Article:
I started to learn some basic idea on circuit building last semester. I got some chance to build up some simple circuit to construct some cooling system (with fan and some other IC). I thought I understand the concept of voltage, current and power but when in practical application I think I still not fully understand them. For example, I am building a circuit to drive the computer fan of 20w. There is a label on the fan stating that it should be driven as 12V. I know that power is voltage*current, so if we need 20w and drive it with 12V, I think we need about 1.6A. I made the circuit and it works. But today I am reading some books for beginner in circuit construction, in one project, they said you only have to provide 20w to drive one specific model of fan. So does it mean we can choose different combination of voltage and current if only we have the power is 20w?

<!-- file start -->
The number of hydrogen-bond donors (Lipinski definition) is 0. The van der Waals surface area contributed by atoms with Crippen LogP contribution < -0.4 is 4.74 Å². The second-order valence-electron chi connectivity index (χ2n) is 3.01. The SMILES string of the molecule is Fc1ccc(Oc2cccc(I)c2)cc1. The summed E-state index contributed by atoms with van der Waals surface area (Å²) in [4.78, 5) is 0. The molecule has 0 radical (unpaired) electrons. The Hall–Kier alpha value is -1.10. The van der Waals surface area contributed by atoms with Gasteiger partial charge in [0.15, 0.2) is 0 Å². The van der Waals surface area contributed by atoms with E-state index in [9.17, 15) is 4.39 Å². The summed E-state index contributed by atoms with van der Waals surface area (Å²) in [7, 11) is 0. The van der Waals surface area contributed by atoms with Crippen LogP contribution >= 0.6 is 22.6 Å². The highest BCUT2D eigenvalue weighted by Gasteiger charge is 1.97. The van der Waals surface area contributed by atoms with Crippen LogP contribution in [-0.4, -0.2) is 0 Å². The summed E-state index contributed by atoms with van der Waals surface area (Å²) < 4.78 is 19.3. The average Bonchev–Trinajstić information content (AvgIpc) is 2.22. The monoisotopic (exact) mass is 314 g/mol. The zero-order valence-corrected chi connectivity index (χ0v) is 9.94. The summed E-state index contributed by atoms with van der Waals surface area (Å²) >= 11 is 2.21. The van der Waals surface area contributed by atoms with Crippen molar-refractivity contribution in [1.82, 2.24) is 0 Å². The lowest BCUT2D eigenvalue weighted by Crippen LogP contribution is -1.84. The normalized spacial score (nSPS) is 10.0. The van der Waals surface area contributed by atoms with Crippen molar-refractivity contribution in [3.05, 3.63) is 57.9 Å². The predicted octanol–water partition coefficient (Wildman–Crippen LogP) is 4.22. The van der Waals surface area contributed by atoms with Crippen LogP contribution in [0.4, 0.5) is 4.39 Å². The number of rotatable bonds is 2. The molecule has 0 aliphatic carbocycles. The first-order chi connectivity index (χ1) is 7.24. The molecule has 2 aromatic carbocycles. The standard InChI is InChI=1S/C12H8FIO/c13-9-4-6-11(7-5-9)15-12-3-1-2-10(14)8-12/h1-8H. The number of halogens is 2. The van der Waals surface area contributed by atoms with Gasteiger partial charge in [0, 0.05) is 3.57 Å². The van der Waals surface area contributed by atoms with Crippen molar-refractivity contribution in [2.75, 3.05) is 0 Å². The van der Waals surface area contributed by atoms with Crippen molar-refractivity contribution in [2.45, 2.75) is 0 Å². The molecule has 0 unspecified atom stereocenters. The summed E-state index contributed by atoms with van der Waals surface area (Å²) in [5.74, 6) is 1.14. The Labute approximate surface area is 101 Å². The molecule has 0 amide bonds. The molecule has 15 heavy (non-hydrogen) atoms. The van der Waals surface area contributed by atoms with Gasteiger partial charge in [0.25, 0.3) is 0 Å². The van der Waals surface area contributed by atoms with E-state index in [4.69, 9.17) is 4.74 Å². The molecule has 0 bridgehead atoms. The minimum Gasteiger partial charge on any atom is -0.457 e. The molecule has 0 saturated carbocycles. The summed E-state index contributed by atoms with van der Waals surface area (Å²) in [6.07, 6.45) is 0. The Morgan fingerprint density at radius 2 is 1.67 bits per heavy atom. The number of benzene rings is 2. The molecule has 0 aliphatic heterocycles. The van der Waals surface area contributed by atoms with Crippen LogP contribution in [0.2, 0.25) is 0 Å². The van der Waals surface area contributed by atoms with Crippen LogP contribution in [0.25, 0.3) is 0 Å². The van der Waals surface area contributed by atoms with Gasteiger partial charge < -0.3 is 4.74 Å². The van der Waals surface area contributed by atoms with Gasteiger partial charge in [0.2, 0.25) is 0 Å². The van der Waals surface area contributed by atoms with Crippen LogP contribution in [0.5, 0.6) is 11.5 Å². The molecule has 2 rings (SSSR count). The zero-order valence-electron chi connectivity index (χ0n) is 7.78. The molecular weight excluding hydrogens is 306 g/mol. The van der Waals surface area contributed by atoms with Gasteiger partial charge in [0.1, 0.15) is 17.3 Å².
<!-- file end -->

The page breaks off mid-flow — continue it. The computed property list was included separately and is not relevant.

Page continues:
Yesterday, I was working something with the peltier pad for cooling some stuff. It is said in the manual that we need to provide 96w (need 20V and about 4.8A) to drive the peltier and it comes with a power supplier, which provides 20V and about 5A output. It works pretty good when I connect the peltier to the power supplier. But I am pretty curious why in the manual state the specific working voltage and current if it needs 96W. I tried to use a DC power supplier with variable voltage and current output. I tried to make the voltage 5V and make the current about 1.5A, the peltier cooler still works (though not as efficient as with the typical input). Then I try to make the voltage pretty higher and with very low current so that the power is still about 96W. It is still working pretty well. So it is confusing me why most devices need to label the suggested voltage and/or current as well as the input power? But for some other devices, they only states the input power and voltage, they different mentioned any thing about the current!